• Windowlist—This adds a button that provides quick access to all applications running on all desktops.

  • Desktop Access—This adds a button that, when pressed, temporarily hides all the windows on the desktop. This makes it easy to get to icons on your desktop (such as the Trash). Pressing this button again restores all your windows.

  • Quick Browser—This adds a Quick Browser, after asking you for the directory you would like to view. Quick Browsers give easy access to directories by making all of the directory entries appear as menu entries.

  • Legacy Application—This adds a non-KDE application shortcut. KDE applications will automatically add themselves to the Application Starter, so you can just select them from the Application list, but non-KDE applications don't do this. Selecting Legacy Application allows you to add these applications easily.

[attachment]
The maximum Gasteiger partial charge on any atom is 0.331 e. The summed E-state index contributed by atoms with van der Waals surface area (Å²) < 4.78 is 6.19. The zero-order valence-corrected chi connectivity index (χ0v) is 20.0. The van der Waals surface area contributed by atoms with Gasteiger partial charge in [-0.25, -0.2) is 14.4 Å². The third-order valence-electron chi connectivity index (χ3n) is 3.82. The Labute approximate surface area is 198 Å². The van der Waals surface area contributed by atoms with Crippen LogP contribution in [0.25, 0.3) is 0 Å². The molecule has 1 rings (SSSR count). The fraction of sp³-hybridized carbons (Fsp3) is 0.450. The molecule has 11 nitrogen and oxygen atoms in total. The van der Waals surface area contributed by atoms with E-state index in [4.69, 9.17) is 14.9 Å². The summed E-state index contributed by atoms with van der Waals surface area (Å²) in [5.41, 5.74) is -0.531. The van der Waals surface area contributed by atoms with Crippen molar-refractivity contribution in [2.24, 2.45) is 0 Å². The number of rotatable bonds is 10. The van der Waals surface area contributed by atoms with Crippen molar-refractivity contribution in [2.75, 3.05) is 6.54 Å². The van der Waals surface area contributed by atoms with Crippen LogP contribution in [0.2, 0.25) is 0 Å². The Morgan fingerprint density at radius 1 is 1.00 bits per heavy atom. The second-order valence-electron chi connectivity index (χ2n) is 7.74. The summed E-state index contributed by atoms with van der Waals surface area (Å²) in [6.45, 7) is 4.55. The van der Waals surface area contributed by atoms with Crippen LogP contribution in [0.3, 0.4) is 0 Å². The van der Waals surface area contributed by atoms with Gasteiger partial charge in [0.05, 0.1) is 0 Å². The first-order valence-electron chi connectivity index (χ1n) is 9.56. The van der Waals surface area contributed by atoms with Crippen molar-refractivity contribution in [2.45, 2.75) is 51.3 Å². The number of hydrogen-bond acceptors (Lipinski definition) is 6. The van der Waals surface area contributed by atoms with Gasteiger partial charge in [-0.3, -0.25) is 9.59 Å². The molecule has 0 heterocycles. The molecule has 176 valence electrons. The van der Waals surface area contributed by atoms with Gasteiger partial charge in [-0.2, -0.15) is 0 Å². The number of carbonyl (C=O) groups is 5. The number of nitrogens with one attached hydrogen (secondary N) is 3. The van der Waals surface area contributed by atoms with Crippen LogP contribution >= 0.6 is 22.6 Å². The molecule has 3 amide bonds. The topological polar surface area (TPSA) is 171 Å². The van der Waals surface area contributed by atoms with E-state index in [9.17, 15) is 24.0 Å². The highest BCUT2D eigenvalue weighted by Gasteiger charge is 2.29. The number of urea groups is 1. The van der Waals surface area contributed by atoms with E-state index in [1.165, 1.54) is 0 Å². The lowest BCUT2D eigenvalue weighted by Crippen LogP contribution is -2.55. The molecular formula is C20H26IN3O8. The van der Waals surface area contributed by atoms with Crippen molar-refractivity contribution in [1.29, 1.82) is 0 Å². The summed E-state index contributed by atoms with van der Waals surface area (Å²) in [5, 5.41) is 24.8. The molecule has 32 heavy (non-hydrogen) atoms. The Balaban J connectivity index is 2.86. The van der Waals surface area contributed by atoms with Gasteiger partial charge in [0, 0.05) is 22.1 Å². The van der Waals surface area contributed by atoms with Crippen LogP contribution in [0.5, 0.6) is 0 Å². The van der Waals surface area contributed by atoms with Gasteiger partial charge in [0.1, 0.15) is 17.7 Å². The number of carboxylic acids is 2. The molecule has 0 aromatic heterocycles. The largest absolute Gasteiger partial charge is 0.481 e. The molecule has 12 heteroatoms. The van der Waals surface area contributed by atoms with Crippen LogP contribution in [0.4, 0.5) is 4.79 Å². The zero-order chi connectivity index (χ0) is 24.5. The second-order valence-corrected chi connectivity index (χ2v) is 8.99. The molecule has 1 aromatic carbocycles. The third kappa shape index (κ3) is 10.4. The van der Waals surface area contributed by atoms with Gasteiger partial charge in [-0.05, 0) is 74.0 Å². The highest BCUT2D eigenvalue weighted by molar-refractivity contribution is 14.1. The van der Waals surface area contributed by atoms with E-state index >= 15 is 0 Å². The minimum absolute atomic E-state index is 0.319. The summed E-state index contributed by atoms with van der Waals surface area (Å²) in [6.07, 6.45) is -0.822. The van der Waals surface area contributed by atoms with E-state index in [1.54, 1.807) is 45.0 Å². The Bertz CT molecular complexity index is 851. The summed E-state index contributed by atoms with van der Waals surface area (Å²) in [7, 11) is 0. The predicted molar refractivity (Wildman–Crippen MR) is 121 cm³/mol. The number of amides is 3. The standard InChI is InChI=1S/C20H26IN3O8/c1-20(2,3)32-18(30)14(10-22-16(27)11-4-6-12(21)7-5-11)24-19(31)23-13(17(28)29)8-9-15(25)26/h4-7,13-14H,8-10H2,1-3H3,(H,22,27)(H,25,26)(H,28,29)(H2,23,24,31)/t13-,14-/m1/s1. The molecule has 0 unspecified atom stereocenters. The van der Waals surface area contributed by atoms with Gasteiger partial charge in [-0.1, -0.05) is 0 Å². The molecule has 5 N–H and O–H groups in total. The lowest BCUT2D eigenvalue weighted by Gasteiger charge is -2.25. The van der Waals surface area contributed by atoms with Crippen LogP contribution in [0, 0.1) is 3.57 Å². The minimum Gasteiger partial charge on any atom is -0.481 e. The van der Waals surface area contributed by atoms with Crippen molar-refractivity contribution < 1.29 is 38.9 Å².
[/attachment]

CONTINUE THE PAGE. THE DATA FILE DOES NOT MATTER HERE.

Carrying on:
Using the Menu Editor

The menu editor, kmenuedit, modifies the main Application Starter menu. To open the menu editor, select System, Menu Editor on the Application Starter menu. Figure 3.10 shows the menu editor window.

Figure 3.10
The Menu Editor for the Application Starter menu.

To open or close submenus, click the box beside a name. To move a menu item from one location to another, drag it using the mouse.

To create a new menu item, select the submenu you want to add it to and select File, New Item (or click the New item button on the toolbar). On the General tab, the fields are as follows:

  • Name—Language-specific name of application. This is the name that appears in the menu.

  • Comment—Longer comment for application. This appears in the quick-tip for the application.